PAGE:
Outer radius of coil Ro 100 mm to calculate the winding stress proﬁle based on the

Elastic modulus of mandrel Ec 6 GPa inverse solution.

Elastic modulus of the coil in the Eθ 4 GPa The radial compression of the coil after its removal

tangential direction

Interlayer compression modulus α 40 kPa from the mandrel is shown in Fig. 4, for material prop-

Interlayer springiness β 25 erties typical of paper and steel (given in Tables 1 and 2,

Initial winding stress σw (Rc ) 20 MPa respectively). In the calculations, large deformation

analysis resulting in the residual stresses shown in

Values of the interlayer compression modulus and Fig. 3 was used for paper, while for steel, a constant

interlayer springiness used in this section are given in winding stress of 100 MPa was used. Figure 4 shows

Table 1. They are based on the values used for paper that, for paper material, there has been substantial

material in Benson [9], which in turn are based on deformation of the coil – a reduction in the outer radius

experiments reported in Olive [29]. of nearly 10 per cent when compared to the nominal

For the illustrative example, a roll of paper that has radius. As might be expected, this can have a substan-

been wound on a mandrel and then removed from the tial effect. If, for example, the target hoop stress was

mandrel as illustrated in Figs 1 and 2, shall be con- speciﬁed and the small deformation approximation

sidered. It is assumed that the roll has no former. The was used

target residual stresses in this coil are shown in Fig. 3. ∂

− [r σ̄r (R, r)] + σ̄θ (R, r) ≈ 0

∂r

to estimate the interwrap pressure, a substantial devi-

ation as shown in Fig. 5 would be obtained, where the

radial pressures calculated from large and small defor-

mation analyses are compared for the hoop/tangential

stress proﬁle shown in Fig. 3(b). On the other hand,

when the interwrap pressure is speciﬁed, the hoop

stresses calculated on the basis of large deformation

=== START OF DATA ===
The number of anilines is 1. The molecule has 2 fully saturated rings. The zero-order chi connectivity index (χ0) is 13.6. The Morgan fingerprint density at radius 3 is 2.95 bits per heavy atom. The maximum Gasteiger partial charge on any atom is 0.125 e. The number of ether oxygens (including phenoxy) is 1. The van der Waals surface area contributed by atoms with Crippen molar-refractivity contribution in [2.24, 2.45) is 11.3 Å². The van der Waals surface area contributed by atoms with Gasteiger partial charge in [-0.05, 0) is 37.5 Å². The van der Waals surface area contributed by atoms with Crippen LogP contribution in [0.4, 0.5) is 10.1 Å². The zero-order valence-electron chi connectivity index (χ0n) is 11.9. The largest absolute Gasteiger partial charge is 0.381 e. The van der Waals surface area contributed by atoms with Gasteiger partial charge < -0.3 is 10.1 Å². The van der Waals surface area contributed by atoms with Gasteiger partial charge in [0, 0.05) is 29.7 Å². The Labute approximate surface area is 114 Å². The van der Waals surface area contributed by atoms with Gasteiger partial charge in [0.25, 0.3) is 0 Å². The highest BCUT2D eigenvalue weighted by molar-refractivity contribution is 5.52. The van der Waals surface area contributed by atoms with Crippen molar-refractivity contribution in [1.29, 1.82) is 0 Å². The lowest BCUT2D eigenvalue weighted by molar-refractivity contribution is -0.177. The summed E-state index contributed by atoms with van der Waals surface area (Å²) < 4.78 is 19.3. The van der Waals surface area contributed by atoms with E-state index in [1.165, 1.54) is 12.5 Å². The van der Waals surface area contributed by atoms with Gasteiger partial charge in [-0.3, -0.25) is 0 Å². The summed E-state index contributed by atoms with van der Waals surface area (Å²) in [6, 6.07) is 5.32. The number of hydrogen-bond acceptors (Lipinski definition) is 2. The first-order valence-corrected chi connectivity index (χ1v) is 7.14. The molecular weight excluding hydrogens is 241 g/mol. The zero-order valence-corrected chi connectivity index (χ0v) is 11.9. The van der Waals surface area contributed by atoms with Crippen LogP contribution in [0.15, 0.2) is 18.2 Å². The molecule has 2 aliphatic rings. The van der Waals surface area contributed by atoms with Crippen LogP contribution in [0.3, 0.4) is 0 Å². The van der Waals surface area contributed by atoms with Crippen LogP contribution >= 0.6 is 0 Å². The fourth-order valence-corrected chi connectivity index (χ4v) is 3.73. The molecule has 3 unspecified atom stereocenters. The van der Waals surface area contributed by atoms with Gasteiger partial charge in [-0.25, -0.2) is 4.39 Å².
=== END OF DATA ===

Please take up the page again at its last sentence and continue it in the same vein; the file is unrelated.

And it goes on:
or small deformations are quite similar.

Figure 4 also shows the deviation of ρ(r) from its

nominal value for material properties typical of steel.

(For this calculation the constitutive relations for steel

described in reference [23] were used.) As can be seen

the deviation for steel is very small, indicating that the

small deformation theory is largely valid for materi-

als such as steel. Furthermore, corresponding results

for aluminium and polymer ﬁlm are also included

in Fig. 4. In these calculations, an Eθ of 72 GPa and

a constant winding stress of 50 MPa were used for

aluminium, while material properties and winding

conditions similar to those assumed by Hakiel [15]

were adopted for polymer ﬁlm. It can be seen that the

deviations of ρ(r) from their nominal values are very

small for both aluminium and polymer ﬁlm, indicating

small deformation analysis is suitable for these materi-

als. The somewhat different behaviour of the polymer

Fig. 3 Target stresses after removal from mandrel used ﬁlm from paper material is due to its higher value of Er

for calculating the large deformation winding (around one to two orders of magnitude higher than

stress shown in Fig. 6. All other parameters are that of paper), despite similar values of Eθ for the two

given in Table 1. Included is a comparison with materials.

the stresses calculated from the forward solution. Having analysed the target residual stresses, one

The speciﬁed winding stress used for the calcu- can now ﬁnd the required winding stress that will

lation is the large deformation winding stress of result in the target residual stresses. As explained

Fig. 6 (as described in section 4). (a) Large defor- previously, this is achieved by the numerical solu-

mation radial pressure and (b) target tangential tion of the differential equations (13) subject to the

stress boundary conditions (14). The required winding stress

Proc. IMechE Vol. 221 Part C: J. Mechanical Engineering Science JMES749 © IMechE 2007

An inverse solution for winding stresses in wound coils 1527

Fig. 4 Comparison of nominal and actual radius after removal from the mandrel for a variety of

materials. The large deformation winding stress of Fig. 6 and parameters listed in Table 1

were used for the comparison for material properties typical of paper. For material proper-

ties typical of steel a constant winding stress of 100 MPa and the parameters listed in Table 2

were used. For aluminium, a constant winding stress of 50 MPa and an Eθ of 72 GPa were

used, while for polymer ﬁlm, those assumed by Hakiel [15] were adopted

for steel

Outer radius of coil Ro 750 mm

Strip thickness h 0.3 mm

Elastic modulus of mandrel Ec 100 GPa

Elastic modulus of the coil in the Eθ 200 GPa

tangential direction

Gap thickness (at zero pressure) l0 7.485 µm

Elastic modulus of the coil in the radial Eg 10 MPa

direction

Poisson ratio of the coiled material ν 0

lated from the inverse solution for large defor-

mations and those for small deformations for

material properties typical of paper. The target

tangential stress used for the calculations and

corresponding radial pressure are shown in Fig. 3.